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NASA fires Voyager 1 thrusters after decades-long sleep

Voyager 1's adventures in interstellar space continue and NASA just figured out how to keep orienting the intrepid spacecraft in the right direction.

This artist's depiction imagines what Voyager 1 looked like when crossing into interstellar space.

NASA/JPL-Caltech

Way out in interstellar space, humanity's most distant messenger wanders through the universe. NASA's Voyager 1 launched way back in 1977, but it's still in touch with Earth. To help keep it in contact, NASA scientists just fired up a set of thrusters that have been dormant for 37 long years. 

Voyager 1 had been using a set of "attitude control thrusters" to point the spacecraft's antenna at Earth in order to send back data. Those thrusters aren't functioning well anymore, so NASA engineers figured out how to revive a different set of thrusters called "trajectory correction maneuver" (TCM) thrusters. NASA last called on those thrusters in late 1980.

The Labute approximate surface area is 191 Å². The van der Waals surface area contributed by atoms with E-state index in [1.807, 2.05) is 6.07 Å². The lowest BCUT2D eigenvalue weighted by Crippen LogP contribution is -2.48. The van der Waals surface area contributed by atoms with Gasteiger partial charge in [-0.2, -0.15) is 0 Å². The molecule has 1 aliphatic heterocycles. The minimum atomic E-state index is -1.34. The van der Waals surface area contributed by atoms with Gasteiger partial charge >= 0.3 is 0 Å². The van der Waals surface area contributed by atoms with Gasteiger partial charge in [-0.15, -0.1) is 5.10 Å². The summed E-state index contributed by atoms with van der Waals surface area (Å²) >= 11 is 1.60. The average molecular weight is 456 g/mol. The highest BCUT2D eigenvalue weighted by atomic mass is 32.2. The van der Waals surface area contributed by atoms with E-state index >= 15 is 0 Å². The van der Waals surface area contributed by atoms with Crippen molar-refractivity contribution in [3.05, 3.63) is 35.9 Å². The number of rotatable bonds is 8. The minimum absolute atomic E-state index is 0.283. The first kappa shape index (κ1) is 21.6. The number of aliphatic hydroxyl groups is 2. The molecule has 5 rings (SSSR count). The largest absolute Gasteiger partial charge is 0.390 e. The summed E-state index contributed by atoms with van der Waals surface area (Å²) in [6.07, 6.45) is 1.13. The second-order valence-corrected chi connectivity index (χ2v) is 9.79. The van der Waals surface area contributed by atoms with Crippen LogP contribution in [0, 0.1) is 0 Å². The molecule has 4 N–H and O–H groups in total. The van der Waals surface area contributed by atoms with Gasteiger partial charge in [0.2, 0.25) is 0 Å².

On Tuesday, NASA sent the command to fire the TCM thrusters in 10-millisecond pulses as a test to see if they could reorient the spacecraft. It took nearly 20 hours before Voyager's signal reached back to Earth, but it was successful. 

"The mood was one of relief, joy and incredulity after witnessing these well-rested thrusters pick up the baton as if no time had passed at all," says NASA propulsion engineer Todd Barber.

Voyager 1 reached interstellar space, which NASA describes as "the environment between the stars," in 2012, making it the first human-made object to leave our solar system

NASA will switch over to using the backup TCM thrusters in January and hopes they'll help extend the functional life of the spacecraft by two or three years. 

The space agency is planning to do a similar thruster test with the twin Voyager 2 spacecraft, which is on track to enter interstellar space within a few years. 

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